How to Reduce the Costs of Inventory Storage

For industries from manufacturing to retail, inventory storage is an unavoidable business expense. In fact, for the average company that sells or transports products, storing them takes up about 20-30% of the total budget. To keep your business profitable, you don’t want these expenses getting out of hand. Let’s take a look at 5 ways to keep the cost of inventory storage down.

1. Reduce Deadstock

Deadstock is a term for all the products you have in storage that aren’t selling. They’re taking up valuable space and costing you money without providing any profit. You may feel reluctant to get rid of stock that you’ve already paid for at a reduced price or even for free, but the fact is, clearing deadstock out of your warehouse will save you money.

You have several options for freeing up inventory storage space by reducing your amount of deadstock, including:

  • Returning it to your supplier if you purchased it recently enough for this to be an option. It should be noted that some suppliers charge fees for returned merchandise, so make sure you have all the relevant information before you choose this option.
  • Selling it to customers at a steeply discounted price.
  • Pairing it with a product that sells well. You can offer customers a reduced price if they buy both products or give your deadstock away as part of a “buy one, get one free” deal. 
  • Donating it to charity, which comes with the benefit of a tax writeoff and can create some positive press for your business.

The sooner you recognize that a certain product has become deadstock, the sooner you can get rid of it and stop paying to store it. Keeping detailed information about your inventory and how it’s actually selling compared to expectations is an important part of saving on inventory storage. 

2. Reduce Your Supplier Lead Time

Your supplier lead time is the length of time in between deliveries from your product supplier. By getting smaller shipments delivered more often – for example, twice a month instead of once a month – you can reduce the amount of inventory you need to keep in storage. You may even be able to negotiate a discount from your supplier in exchange for placing repeating orders.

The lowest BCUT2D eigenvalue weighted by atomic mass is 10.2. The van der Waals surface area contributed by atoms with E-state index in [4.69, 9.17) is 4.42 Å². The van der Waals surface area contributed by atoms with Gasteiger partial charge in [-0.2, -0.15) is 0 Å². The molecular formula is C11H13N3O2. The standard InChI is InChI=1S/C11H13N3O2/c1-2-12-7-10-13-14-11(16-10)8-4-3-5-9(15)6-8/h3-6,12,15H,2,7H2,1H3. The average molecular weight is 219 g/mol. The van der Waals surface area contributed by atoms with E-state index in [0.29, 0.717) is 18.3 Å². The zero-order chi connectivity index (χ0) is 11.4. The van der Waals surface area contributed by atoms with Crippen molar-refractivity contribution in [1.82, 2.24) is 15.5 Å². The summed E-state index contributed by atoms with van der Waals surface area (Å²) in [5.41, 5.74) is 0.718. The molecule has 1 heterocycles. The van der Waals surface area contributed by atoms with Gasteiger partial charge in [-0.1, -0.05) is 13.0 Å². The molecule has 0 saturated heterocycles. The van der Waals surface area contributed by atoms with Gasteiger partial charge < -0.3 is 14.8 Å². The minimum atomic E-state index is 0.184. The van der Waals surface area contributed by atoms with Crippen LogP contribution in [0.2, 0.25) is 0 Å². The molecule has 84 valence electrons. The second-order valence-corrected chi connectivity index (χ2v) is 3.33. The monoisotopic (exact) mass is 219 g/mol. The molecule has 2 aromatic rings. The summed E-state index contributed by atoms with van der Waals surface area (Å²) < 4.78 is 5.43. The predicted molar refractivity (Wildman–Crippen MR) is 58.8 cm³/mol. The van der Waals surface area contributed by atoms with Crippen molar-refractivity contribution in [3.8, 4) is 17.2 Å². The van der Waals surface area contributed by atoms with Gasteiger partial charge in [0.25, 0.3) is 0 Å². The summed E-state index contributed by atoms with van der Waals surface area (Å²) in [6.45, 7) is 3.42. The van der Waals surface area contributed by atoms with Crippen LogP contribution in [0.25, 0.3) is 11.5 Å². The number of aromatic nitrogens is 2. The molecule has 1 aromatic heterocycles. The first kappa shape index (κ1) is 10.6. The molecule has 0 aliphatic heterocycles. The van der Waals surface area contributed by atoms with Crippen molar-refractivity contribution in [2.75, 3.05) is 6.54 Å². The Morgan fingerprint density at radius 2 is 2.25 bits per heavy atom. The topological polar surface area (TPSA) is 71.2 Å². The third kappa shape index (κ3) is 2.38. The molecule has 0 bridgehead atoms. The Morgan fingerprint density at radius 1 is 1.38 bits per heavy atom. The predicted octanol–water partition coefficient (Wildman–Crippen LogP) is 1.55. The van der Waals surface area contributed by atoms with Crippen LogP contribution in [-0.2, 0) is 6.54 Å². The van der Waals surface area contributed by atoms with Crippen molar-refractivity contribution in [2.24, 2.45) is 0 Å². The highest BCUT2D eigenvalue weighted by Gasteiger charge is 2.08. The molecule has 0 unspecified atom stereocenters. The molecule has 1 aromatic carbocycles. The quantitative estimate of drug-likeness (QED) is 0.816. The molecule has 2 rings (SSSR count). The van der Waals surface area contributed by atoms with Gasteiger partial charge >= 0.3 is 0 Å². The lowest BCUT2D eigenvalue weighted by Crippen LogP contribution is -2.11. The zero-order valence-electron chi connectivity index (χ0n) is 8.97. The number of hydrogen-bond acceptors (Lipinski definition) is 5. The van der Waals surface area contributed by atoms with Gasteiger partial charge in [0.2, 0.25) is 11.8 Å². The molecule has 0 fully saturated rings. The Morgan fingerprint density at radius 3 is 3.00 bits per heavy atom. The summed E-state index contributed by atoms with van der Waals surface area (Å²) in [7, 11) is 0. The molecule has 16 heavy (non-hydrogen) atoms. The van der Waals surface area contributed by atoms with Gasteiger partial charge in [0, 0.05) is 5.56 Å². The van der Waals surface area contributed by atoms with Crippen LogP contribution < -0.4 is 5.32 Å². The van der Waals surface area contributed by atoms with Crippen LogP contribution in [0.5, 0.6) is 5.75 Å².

3. Set The Appropriate Reorder Point

Your reorder point is the minimum amount of a certain product that you intend to keep in storage. When the amount you have on hand dips below that point, it’s time to order more. Setting the right reorder point is important for keeping the costs of inventory storage down while also making sure you don’t run out of a product that’s in high demand.

The standard formula for determining your reorder point is: (Average daily sales of the unit x Average delivery lead time) + Safety stock.

Your delivery lead time is how many days it takes the delivery of the product to arrive after you’ve placed the order. Your safety stock is the amount of inventory you keep on hand just in case you have more orders than usual to make sure you don’t run out.

When figuring out your safety stock number, there’s a formula for that too: (Maximum daily sales x Maximum lead time) – (Average daily sales x Average lead time).

There are no guarantees against building up deadstock or running out of a product but using the right formulas to determine your reorder point will lower your risk for encountering these problems.

4. Invest in Theft Prevention

Unfortunately, losing inventory to theft is a common problem for businesses of all kinds. To avoid having to pay to replace stolen inventory, be sure to:

  • Monitor inventory closely to make sure your stock levels match your sales records. Make sure you’re keeping records of any stock lost to damage, spoilage or other issues so you’ll know if any goes missing and may have been stolen.
  • Maintain high visibility of inventory and employees in your warehouse.
  • Keep enough managers on the floor to supervise workers throughout the day.
  • Invest in effective security systems.
  • Make sure all of your employees are aware of your company’s policy on theft and the penalties for it.

If you suspect theft is increasing your inventory storage costs, don’t delay starting your investigation. The sooner the problem is identified, the sooner it can be addressed.

5. Optimize Your Warehouse

When your warehouse is optimized for productivity and safety, you can reduce costs and increase profits by filling orders more quickly and reliably. There are a number of things to

consider, from choosing the best storage rack system for your operation to making sure the layout of your warehouse is designed for your company’s needs. You may even be able to automate more of your systems to save time and money.

If you haven’t consulted with a materials handling specialist before, now may be the time. They’ll be able to make recommendations and install storage and retrieval systems that will help your bottom line.

Speak to a Materials Handling Expert

Tri-R has been installing materials handling solutions for 41 years. We can work with you to provide the best inventory storage and retrieval system for your operation. Contact us today for a free quote.